As we continue to rely more on technology, keeping our information safe is becoming increasingly difficult. With Wi-Fi being the standard form of network communication for most business professionals who are on the go, the need for secure data transmission has become even greater. Public Wi-Fi locations like coffee shops, the airport, and even your home and office are not safe when sending and receiving data. According to idtheftcenter.org[i], in 2015 alone there were over 177 million cases of identity theft reported.
How do hackers access my data?
The two most popular ways of someone accessing your data over Wi-Fi are sniffing and rogue access points[ii].) Sniffing is when another user nearby captures the data your computer transmits over Wi-Fi, and then reassembles it to look for passwords or other unencrypted account information. The aptly named rogue access point is where someone will create a Wi-Fi hotspot that appears to be legitimate, like “Free Starbucks Wi-Fi,” or “Airport Public Wi-Fi,” and then waits for users to connect to it. Once the user is attached to the hacker’s hotspot, the users’ data transmission is all captured on the hacker’s machine. The hacker can then use specialized programs to reassemble the packet capture to reveal what the user(s) was looking at and if any sensitive information or passwords were used. One of the most effective solutions is to encrypt the traffic going between your infrastructure and your home computer/laptop, which is why VPNs were developed.
What is a VPN?
First developed back in the early 90’s, a VPN, or virtual private network, is a means of allowing a computer over a public network to access a remote private network[iii]. A VPN allows your computer to communicate with an external private network as if it were connected locally. This is especially important for large organizations and governments that have users connecting over public networks. Before VPN technology, the only way to achieve this was to run a direct link between the two locations. While a VPN by itself makes transmission easier and integrates easily into existing internet infrastructure, a VPN alone provides no form of secure communication.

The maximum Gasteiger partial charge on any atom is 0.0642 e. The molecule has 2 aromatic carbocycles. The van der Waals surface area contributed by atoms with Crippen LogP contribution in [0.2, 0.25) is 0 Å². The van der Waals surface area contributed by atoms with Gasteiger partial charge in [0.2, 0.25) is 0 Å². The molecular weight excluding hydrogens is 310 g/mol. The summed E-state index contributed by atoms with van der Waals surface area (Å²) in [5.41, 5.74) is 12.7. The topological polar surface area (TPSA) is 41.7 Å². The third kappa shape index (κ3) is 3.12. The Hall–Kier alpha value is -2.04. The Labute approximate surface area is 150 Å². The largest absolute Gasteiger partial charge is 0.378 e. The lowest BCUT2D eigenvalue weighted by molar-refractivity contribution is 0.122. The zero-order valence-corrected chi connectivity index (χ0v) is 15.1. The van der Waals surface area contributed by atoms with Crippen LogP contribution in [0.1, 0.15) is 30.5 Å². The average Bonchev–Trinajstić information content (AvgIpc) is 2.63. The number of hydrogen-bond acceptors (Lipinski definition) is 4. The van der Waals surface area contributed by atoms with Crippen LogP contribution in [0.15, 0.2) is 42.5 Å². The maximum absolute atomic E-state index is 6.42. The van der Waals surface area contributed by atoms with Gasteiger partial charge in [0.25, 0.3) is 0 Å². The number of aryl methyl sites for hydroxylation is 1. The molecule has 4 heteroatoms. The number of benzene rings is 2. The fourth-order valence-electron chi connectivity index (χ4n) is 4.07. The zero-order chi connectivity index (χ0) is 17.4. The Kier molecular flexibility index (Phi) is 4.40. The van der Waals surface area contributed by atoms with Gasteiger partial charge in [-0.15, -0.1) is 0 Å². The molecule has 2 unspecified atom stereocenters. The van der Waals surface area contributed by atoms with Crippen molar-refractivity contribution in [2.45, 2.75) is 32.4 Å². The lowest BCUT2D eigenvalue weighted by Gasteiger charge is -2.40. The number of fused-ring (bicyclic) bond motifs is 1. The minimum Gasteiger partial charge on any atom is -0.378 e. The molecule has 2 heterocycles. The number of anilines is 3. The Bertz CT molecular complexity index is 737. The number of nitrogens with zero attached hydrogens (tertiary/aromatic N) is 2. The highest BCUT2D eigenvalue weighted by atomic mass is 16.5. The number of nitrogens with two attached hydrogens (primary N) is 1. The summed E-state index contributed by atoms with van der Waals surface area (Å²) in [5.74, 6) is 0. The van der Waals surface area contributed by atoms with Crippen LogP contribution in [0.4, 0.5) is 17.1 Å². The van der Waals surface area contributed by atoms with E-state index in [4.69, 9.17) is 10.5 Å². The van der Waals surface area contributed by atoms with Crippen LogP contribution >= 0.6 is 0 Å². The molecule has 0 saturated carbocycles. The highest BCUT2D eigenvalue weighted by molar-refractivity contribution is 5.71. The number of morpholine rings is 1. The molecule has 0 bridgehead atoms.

Secure VPNs protocols were developed to help solve this problem. By creating an end-to-end encrypted connection, or tunnel, between a device (or router) and the remote private network, only computers and networks that have the unique key can decode the data. Data sent out from each end of a VPN encrypts packets with one of two types of encryption: symmetric-key or public-key. With symmetric-key, packets are both encrypted and decrypted with the same key. In public-key, the data sent over the network is encrypted with a public key, while a private key is stored on each computer to decrypt the data[iv].
One type of VPN that you use without even noticing it happens right in your browser. Short for Secure Sockets Layer, SSLs are a form of virtual private networking. Every time you access data from a site that transfers over SSL (HTTPS) with a valid certificate, your internet browser is encrypting your data before sending it to the website. This encryption happens seamlessly in the background, so it is easy to forget how important this technology can be, especially for businesses that can be fined for not securing sensitive data during transmission, like the medical and financial industries.
For all other forms of data transmission between you and your servers, Atlantic.Net recommends IPSec or OpenVPN.
IPSec, or Internet Protocol Security, is natively supported on most desktops, mobile devices, and routers. IPSec supports two ways of connecting clients: via a tunnel or by a mobile connection. An IPSec tunnel is typically set up between two private networks via their routers. This can reduce the time it takes to set up users being able to access the VPN since the individual computers do not require setup. IPSec mobile allows a single user to connect with a login, password, and preshared key. This is ideal for users who are connecting while out of the office. The downside to IPSec is that it only transmits on specific ports, meaning it can be easily blocked.
OpenVPN, as its name indicates, is an open-source VPN technology. It is highly configurable, very reliable, and incorporates OpenSSL encryption. Unlike IPSec, OpenVPN is more difficult to block, as the port it communicates on can be changed to any port. It is not without its downsides, though. OpenVPN is more tedious for a beginner to set up, as it has a lot more ways to customize the VPN. Most desktop operating systems do not natively support it yet either, which means you will need to install a third-party client. At Atlantic.Net, we have found that OpenVPN benefits many of our customers who more fine-grained control over access, as it allows individual user logins to be assigned a static IP address on the VPN. This then allows per-user access restrictions through an Atlantic.Net Firewall.
VPNs are secure, accepted, and cost-effective alternatives to connecting to your data remotely. No matter which VPN solution you choose, Atlantic.Net has the expertise and infrastructure to help you protect your data. We offer a range of solutions, ranging from SSL certificates for your website to VPN tunnel and client connections. Our Atlantic.Net firewall solutions are available for both our Cloud and Dedicated customers and come with VPN included. Contact [email protected] today for more information!
By Justin VanSyoc and Derek Wiedenhoeft